8 Life-Changing Apps Created By Women

While the tech industry remains wildly male-dominated, a new generation of female founders is shaking that up. In the past decade, the percentage of venture capital deals that went to women founders nearly doubled. To see what some of these women have been up to and support their trailblazing work, check out these 8 life-changing apps created by women. 

1. Bumble

Whitney Wolfe

Whitney Wolfe Bumble
Whitney Wolfe

Wolfe recently made headlines when her female-centric dating app, Bumble, IPO-d at a whopping $13 billion. A co-founder of Tinder, Wolfe ultimately set out to build her competing platform with the hope of making online dating a more comfortable, less creepy experience for women; after “matching,” women must be the ones to make the first move. 

2. PepTalkHer

Meggie Palmer

Maggie Palmer PepTalkHer
Maggie Palmer

After spending 15 years working as a foreign correspondent in Europe, the U.S., and Australia, Palmer founded PepTalkHer, an app designed to close the gender pay gap. The app helps women track their small wins at work — feedback from clients, spikes in sales, etc. — both to improve their own confidence and sense of worth, and to have a place to turn when the time comes to negotiate a pay raise. The app has helped hundreds of women thus far — including landing one an $83,000 raise. 

3. ClassPass

Payal Kadakia

Classpass Founder Payal Kadakia
Payal Kadakia with CEO Fritz Layman

Trained as a dancer, Kadakia got frustrated searching for local ballet classes and founded ClassPass, which lets users find and book fitness classes at a variety of studios in their neighborhood. Inspired by OpenTable’s model, the app offers flexibility and lots of options, and became widely popular among those looking to keep their fitness lives interesting.

4. Eventbrite

Julia Hartz

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Along with her husband, Hartz co-founded Eventbrite because she was inspired by the power of events to bring people together. As the CEO, she’s led the company to become a global self-service ticketing platform that serves one million event-creators around the world.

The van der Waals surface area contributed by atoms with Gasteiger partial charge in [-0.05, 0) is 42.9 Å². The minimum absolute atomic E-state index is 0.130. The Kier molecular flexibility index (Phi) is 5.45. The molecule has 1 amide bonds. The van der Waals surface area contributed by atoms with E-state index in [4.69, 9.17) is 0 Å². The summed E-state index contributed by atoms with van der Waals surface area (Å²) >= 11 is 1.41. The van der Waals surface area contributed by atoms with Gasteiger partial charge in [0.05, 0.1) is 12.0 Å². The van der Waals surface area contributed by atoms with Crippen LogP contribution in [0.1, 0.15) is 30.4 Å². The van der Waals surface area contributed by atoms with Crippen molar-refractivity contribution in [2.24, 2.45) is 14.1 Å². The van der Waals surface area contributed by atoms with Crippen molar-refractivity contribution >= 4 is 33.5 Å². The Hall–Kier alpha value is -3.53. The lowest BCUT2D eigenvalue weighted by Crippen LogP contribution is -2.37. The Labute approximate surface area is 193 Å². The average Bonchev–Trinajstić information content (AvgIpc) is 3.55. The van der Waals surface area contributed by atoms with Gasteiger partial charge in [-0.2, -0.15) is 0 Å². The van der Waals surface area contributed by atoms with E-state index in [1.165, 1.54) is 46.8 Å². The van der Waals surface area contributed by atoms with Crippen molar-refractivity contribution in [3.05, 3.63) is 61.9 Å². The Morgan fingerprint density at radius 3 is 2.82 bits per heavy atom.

5. HEY! Vina

Olivia June and Jen Aprahamian

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Ever moved or traveled to a new city and found that the only way to meet new people online is by going on a date with them? June-Poole and Aprahamian built HEY! Vina because they recognized both the incredible power of a strong female support system and the challenges of building one in a new place. While Bumble now offers a similar feature, it remains HEY! Vina’s singular focus. Tinder was one of its early investors.

6. Gratitude

Carla White

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We’ve all seen the research showing that taking time each day to be appreciative will make us happier, but forming new habits is hard — and technology can make it easier. That’s what White found when she started Gratitude, which reminds users to track little wins and grateful moments throughout the day. After launching the app, White went on to become an author and podcast host focused on self-empowerment. 

7. Gender Fair

Amy Cross

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Based on the idea that we “vote” with our dollars, Gender Fair tracks companies’ commitments to gender equality so that consumers can make informed purchases, investments, donations, and job decisions. Before founding Gender Fair (previously called Buy Up Index), Willard-Cross attended the all-women’s Wellesley College and worked as an author and journalist.

8. Hitlist

Gillian Morris

Hitlist Gillian Morris
Gillian Morris

After spending her first few years out of college travelling around as a journalist and consultant in the Middle East, Morris had spent so much time searching for cheap flights that she decided to build an app for it. Her mission is to help people travel more by guiding them to the best and most affordable routes airlines have to offer.

More From Better:

Eve Driver is a freelance writer based in Boston. A recent graduate of Harvard College, she writes on climate, technology, and travel and is also working on her first book. 

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